ABC supports bird-smart wind energy that is properly sited, constructed, and operated to minimize bird impacts, with appropriate compensatory mitigation for unavoidable losses. ABC leads a coalition of more than 60 groups promoting mandatory federal standards to protect birds, including Golden Eagles and their habitats, from wind energy development rather than the voluntary guidelines proposed by the federal government and backed by the wind industry.

Last month, ABC formally petitioned the federal government to regulate the wind industry’s impacts on migratory birds. ABC has also publicized the federal government’s double standard of prosecuting oil companies for killing legally protected birds but not prosecuting wind energy companies for doing the same.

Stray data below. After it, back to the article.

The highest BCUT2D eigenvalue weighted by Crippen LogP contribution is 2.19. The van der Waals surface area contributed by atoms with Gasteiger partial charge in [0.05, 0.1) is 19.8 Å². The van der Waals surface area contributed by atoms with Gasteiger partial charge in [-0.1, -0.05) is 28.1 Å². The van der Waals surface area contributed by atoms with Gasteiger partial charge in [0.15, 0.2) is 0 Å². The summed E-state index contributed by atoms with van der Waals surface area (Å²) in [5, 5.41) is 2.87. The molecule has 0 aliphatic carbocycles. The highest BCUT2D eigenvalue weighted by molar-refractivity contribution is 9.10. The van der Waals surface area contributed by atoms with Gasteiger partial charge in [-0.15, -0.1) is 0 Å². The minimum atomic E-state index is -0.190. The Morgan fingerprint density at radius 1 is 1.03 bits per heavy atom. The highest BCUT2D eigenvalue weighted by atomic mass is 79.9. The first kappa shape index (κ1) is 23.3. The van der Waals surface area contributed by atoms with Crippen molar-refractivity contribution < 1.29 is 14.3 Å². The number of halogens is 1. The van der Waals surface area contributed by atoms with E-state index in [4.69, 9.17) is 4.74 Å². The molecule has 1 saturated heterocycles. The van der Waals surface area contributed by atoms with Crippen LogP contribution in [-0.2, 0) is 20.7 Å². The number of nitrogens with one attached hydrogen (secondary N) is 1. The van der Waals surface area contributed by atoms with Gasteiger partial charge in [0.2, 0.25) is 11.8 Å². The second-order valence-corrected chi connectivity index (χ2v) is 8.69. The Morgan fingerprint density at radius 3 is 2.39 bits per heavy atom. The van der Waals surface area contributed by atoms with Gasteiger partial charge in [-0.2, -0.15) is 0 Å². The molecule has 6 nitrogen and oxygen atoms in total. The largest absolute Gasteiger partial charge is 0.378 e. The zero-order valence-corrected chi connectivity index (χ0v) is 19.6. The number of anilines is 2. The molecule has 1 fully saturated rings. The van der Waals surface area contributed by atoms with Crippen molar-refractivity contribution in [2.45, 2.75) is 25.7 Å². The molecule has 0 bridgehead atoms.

The public can help protect birds at wind power projects by endorsing ABC’s petition to regulate the wind industry.

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American Bird Conservancy (ABC) is a 501(c)(3) not-for-profit membership organization whose mission is to conserve native birds and their habitats throughout the Americas. ABC acts by safeguarding the rarest species, conserving and restoring habitats, and reducing threats, while building capacity in the bird conservation movement.

 

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About the author

Passionate about animal welfare and conservation, veggie and dairy-free, I live in the Wiltshire (UK) countryside. I birded the world for twenty years before quitting my airline job and am now freelance. I co-founded Birders Against Wildlife Crime and Birds Korea. Trustee of the League against Cruel Sports On Twitter @charliemoores

One Comment

  1. Lawrie says:

    So this reads that the permit is to allow for accidents? Inferring that there is a penalty associated with the any ‘kills’ that occur at the moment. To be honest, if that is the case they are already way ahead of the UK, aren’t they?